Prof Eva Maria Belser is Co-Director of the Institute of Federalism at the University of Fribourg, Switzerland and Professor for Constitutional Law.
Dr Soeren Keil is Reader in Politics and International Relations at Canterbury Christ Church University.
As fighting has resumed in many parts of Syria, the optimism felt by many in mid-September when a cease fire ended most of the violence, has vanished. With American and Russian diplomats locking heads over the bombardment of government troops and a UN convoy in Syria, it seems that a return to the negotiation table is unlikely in the foreseeable future. However, as US President Obama has recently reiterated, there will not be a military end to the conflict in Syria. Instead, diplomatic efforts need to result in a comprehensive cease fire, which will lay the foundations for peace negotiations and a new post-war order in Syria.
In light of these developments, it is particularly important that the opposition forces in Syria remain as the driver of change and provide clear outlines for a future political order that includes all Syrians and breaks with the decade-long dictatorship of the Baath party and the Assad regime. It is therefore crucial that the opposition formulates policy proposals, which are fundamentally based on democracy, inclusion and a break with the past. The vision of an inclusive state in which all Syrians can feel at home is an essential element and pre-condition of negotiations which raise real hopes for lasting peace. While such a vision therefore deserves the support of the international community, any plan for a post-war order in Syria perpetuating the wrongs of the past does not.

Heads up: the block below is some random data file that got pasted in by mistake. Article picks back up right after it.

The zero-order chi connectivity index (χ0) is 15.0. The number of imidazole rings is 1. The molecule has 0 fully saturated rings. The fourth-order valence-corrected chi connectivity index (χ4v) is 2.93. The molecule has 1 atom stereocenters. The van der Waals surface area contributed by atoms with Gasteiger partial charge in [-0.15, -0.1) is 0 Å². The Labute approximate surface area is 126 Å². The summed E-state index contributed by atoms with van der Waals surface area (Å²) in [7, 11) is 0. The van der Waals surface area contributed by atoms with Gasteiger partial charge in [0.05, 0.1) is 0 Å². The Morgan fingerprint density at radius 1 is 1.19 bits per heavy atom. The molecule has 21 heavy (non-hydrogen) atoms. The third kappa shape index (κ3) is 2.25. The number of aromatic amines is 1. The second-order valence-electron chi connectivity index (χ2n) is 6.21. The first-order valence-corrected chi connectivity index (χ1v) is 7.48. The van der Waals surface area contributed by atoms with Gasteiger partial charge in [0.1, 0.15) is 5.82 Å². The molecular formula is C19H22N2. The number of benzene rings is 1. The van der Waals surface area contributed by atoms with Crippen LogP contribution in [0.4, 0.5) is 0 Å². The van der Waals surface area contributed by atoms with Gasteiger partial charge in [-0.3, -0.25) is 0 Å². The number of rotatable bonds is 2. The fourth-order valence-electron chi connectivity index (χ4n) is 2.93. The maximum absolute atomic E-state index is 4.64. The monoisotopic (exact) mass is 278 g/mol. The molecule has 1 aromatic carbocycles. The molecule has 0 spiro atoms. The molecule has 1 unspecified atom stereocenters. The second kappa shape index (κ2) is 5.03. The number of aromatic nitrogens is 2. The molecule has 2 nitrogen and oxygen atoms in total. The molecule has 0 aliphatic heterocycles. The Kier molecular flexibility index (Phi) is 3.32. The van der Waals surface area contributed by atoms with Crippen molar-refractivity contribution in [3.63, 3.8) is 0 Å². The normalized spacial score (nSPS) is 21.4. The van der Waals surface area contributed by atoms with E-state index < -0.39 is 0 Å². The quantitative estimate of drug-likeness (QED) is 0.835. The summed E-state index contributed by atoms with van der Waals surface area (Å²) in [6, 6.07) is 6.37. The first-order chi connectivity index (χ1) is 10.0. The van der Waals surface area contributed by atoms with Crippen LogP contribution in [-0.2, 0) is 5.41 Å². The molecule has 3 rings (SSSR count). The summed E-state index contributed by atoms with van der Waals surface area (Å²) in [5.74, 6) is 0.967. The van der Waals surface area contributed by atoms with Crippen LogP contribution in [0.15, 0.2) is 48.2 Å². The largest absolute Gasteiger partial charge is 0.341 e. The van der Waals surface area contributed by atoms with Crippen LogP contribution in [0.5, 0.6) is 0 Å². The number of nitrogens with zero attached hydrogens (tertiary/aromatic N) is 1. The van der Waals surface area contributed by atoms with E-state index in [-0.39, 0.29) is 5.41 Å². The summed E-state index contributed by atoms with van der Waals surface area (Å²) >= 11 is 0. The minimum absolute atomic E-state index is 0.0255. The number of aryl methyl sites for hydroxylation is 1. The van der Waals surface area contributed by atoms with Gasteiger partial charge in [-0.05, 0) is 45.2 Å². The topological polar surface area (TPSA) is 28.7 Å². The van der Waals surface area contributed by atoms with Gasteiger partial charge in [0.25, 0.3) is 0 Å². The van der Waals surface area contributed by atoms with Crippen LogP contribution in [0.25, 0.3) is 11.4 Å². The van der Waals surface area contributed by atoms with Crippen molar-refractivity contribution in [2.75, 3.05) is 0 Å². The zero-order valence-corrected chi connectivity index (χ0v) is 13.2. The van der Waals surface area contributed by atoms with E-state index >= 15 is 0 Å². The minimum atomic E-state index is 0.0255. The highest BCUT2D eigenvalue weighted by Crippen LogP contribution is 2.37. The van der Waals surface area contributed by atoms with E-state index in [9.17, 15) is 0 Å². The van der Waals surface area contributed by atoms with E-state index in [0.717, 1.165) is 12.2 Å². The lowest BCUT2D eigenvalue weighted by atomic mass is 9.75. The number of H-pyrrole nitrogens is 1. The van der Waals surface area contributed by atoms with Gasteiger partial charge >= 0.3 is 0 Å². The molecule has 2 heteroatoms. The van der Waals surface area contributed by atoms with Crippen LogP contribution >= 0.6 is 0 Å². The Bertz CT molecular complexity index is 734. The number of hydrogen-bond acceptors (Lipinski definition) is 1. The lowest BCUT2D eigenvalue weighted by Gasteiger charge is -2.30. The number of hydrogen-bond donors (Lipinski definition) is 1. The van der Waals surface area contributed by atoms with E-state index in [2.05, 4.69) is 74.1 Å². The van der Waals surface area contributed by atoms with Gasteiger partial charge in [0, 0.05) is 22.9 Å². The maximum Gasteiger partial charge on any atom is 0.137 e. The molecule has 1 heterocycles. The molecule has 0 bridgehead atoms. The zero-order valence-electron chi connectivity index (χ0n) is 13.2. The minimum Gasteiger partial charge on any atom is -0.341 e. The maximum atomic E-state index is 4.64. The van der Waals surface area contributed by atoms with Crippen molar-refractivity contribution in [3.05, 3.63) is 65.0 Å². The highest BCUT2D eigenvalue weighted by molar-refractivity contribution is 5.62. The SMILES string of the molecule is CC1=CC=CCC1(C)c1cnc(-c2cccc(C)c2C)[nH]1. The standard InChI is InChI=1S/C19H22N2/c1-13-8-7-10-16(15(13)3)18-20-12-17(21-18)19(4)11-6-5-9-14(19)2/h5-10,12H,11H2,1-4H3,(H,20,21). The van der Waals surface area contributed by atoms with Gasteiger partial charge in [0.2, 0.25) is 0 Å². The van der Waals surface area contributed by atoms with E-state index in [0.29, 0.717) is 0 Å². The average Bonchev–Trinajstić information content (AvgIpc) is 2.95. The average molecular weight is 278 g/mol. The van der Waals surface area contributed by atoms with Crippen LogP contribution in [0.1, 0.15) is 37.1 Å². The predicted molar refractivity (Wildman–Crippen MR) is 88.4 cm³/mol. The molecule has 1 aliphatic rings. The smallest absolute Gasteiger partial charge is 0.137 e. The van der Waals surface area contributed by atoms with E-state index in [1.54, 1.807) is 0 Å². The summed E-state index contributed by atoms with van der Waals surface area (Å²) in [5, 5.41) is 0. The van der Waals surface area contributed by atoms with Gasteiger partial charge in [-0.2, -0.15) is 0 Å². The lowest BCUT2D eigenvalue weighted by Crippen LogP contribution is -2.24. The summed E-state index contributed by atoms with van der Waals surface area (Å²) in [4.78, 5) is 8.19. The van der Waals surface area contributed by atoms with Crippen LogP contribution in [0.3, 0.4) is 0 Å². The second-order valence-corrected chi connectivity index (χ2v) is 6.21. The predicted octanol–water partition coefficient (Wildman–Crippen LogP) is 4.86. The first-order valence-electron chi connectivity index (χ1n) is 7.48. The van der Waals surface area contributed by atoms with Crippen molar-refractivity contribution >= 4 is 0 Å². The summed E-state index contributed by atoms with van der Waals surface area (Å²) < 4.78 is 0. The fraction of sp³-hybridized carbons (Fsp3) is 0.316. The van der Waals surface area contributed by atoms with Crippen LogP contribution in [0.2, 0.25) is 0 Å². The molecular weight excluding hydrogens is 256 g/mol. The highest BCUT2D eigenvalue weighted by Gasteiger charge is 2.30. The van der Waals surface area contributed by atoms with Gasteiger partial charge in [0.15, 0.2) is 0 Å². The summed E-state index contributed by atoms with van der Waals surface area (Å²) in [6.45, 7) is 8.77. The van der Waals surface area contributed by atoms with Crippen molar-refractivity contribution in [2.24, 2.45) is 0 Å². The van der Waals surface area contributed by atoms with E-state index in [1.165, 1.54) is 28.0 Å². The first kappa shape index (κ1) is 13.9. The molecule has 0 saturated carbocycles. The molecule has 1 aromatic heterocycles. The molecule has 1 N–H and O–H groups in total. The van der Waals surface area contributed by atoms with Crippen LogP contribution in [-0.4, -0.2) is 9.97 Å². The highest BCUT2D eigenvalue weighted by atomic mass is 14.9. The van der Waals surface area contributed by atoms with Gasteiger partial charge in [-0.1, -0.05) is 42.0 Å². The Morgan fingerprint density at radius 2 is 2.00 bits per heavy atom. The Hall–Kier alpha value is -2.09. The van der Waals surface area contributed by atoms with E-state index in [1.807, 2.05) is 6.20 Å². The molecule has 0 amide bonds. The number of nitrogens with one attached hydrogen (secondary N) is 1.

It is therefore worrying, that the High Negotiation Commission for the Syrian Revolution and Opposition forces, which includes the majority of government opposition groups, has published an Executive Framework for a Political Solution Based on the Geneva Communique in September 2016, which fails to address the above-mentioned issues. It seems vital that diplomats and other actors involved in transforming the Syrian conflict make a point of this shortcoming and do not accept the Framework as the basic parameters of future negotiations.
In particular three issues are raised within the Executive Framework, which need to be considered highly problematic. First, right at the beginning of the document, in the “General Principles” section, it is noted that “Syria is an integral part of the Arab World, and Arabic is the official language of the state.” This statement completely ignores the fact that Syria is in fact a multi-ethnic, multi-religious and multi-cultural country, in which in addition to Kurds, also Yezidis, Christians and other groups live, that do not identify with Arab culture. Making Arabic the only official language and concentrating on Islam as the religion of the state is a dangerous policy path; it continues the dominance of the majority group in the country over its many minorities and fails to acknowledge the contribution that many other ethnic, religious and cultural groups have made to Syrian culture and wealth and to the current fight against the Assad regime. We are worried about this passage because it runs the risk of alienating non-Arab Syrians from a future Syrian state and cannot be seen as a factor of stability. While points 5-7 of the same section acknowledge the existence of other groups in Syria, overall the tone of the document and its commitment to Arab culture make it difficult for other groups to identify with this document and its proposal for a future Syrian state.